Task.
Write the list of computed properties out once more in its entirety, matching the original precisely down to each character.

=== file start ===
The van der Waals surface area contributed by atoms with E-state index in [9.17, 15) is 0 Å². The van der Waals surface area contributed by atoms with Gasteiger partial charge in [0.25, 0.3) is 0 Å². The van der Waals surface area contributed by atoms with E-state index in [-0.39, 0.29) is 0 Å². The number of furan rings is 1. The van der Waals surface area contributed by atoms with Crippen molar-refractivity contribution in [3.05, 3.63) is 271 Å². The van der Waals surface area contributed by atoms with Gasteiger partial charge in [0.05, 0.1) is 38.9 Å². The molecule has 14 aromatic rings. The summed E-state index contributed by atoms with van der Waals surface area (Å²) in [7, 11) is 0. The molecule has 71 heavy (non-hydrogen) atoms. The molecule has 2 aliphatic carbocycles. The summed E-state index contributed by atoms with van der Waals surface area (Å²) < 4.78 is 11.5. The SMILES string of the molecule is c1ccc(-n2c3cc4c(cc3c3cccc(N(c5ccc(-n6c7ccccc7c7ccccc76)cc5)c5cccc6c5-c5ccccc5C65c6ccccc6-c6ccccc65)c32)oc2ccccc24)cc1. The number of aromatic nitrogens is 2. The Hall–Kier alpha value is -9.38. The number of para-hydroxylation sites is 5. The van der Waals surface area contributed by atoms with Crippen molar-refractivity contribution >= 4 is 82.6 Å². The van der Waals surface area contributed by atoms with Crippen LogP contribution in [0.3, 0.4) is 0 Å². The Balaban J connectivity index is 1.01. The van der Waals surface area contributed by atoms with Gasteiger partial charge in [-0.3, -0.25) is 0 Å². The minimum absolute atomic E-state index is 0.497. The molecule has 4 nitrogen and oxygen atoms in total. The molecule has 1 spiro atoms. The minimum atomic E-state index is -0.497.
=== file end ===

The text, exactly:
The van der Waals surface area contributed by atoms with E-state index in [9.17, 15) is 0 Å². The van der Waals surface area contributed by atoms with Gasteiger partial charge in [0.25, 0.3) is 0 Å². The van der Waals surface area contributed by atoms with E-state index in [-0.39, 0.29) is 0 Å². The number of furan rings is 1. The van der Waals surface area contributed by atoms with Crippen molar-refractivity contribution in [3.05, 3.63) is 271 Å². The van der Waals surface area contributed by atoms with Gasteiger partial charge in [0.05, 0.1) is 38.9 Å². The molecule has 14 aromatic rings. The summed E-state index contributed by atoms with van der Waals surface area (Å²) in [7, 11) is 0. The molecule has 71 heavy (non-hydrogen) atoms. The molecule has 2 aliphatic carbocycles. The summed E-state index contributed by atoms with van der Waals surface area (Å²) < 4.78 is 11.5. The SMILES string of the molecule is c1ccc(-n2c3cc4c(cc3c3cccc(N(c5ccc(-n6c7ccccc7c7ccccc76)cc5)c5cccc6c5-c5ccccc5C65c6ccccc6-c6ccccc65)c32)oc2ccccc24)cc1. The number of aromatic nitrogens is 2. The Hall–Kier alpha value is -9.38. The number of para-hydroxylation sites is 5. The van der Waals surface area contributed by atoms with Crippen molar-refractivity contribution >= 4 is 82.6 Å². The van der Waals surface area contributed by atoms with Crippen LogP contribution in [0.3, 0.4) is 0 Å². The Balaban J connectivity index is 1.01. The van der Waals surface area contributed by atoms with Gasteiger partial charge in [-0.3, -0.25) is 0 Å². The minimum absolute atomic E-state index is 0.497. The molecule has 4 nitrogen and oxygen atoms in total. The molecule has 1 spiro atoms. The minimum atomic E-state index is -0.497.